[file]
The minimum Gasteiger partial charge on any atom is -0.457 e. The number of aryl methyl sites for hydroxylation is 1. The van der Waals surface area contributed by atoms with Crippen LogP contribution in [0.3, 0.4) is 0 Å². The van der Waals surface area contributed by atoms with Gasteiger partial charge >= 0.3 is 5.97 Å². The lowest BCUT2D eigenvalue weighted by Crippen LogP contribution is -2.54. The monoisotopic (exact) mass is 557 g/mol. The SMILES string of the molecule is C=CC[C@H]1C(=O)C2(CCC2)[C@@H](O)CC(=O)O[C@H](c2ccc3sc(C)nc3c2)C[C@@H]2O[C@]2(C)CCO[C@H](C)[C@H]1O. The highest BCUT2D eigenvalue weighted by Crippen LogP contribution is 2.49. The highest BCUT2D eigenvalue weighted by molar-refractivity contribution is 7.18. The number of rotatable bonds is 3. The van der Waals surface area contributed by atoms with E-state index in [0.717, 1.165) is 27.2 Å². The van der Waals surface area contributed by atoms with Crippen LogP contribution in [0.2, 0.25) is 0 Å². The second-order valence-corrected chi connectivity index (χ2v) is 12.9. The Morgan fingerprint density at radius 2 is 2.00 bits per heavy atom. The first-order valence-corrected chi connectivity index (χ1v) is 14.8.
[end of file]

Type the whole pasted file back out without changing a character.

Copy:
The minimum Gasteiger partial charge on any atom is -0.457 e. The number of aryl methyl sites for hydroxylation is 1. The van der Waals surface area contributed by atoms with Crippen LogP contribution in [0.3, 0.4) is 0 Å². The van der Waals surface area contributed by atoms with Gasteiger partial charge >= 0.3 is 5.97 Å². The lowest BCUT2D eigenvalue weighted by Crippen LogP contribution is -2.54. The monoisotopic (exact) mass is 557 g/mol. The SMILES string of the molecule is C=CC[C@H]1C(=O)C2(CCC2)[C@@H](O)CC(=O)O[C@H](c2ccc3sc(C)nc3c2)C[C@@H]2O[C@]2(C)CCO[C@H](C)[C@H]1O. The highest BCUT2D eigenvalue weighted by Crippen LogP contribution is 2.49. The highest BCUT2D eigenvalue weighted by molar-refractivity contribution is 7.18. The number of rotatable bonds is 3. The van der Waals surface area contributed by atoms with E-state index in [0.717, 1.165) is 27.2 Å². The van der Waals surface area contributed by atoms with Crippen LogP contribution in [0.2, 0.25) is 0 Å². The second-order valence-corrected chi connectivity index (χ2v) is 12.9. The Morgan fingerprint density at radius 2 is 2.00 bits per heavy atom. The first-order valence-corrected chi connectivity index (χ1v) is 14.8.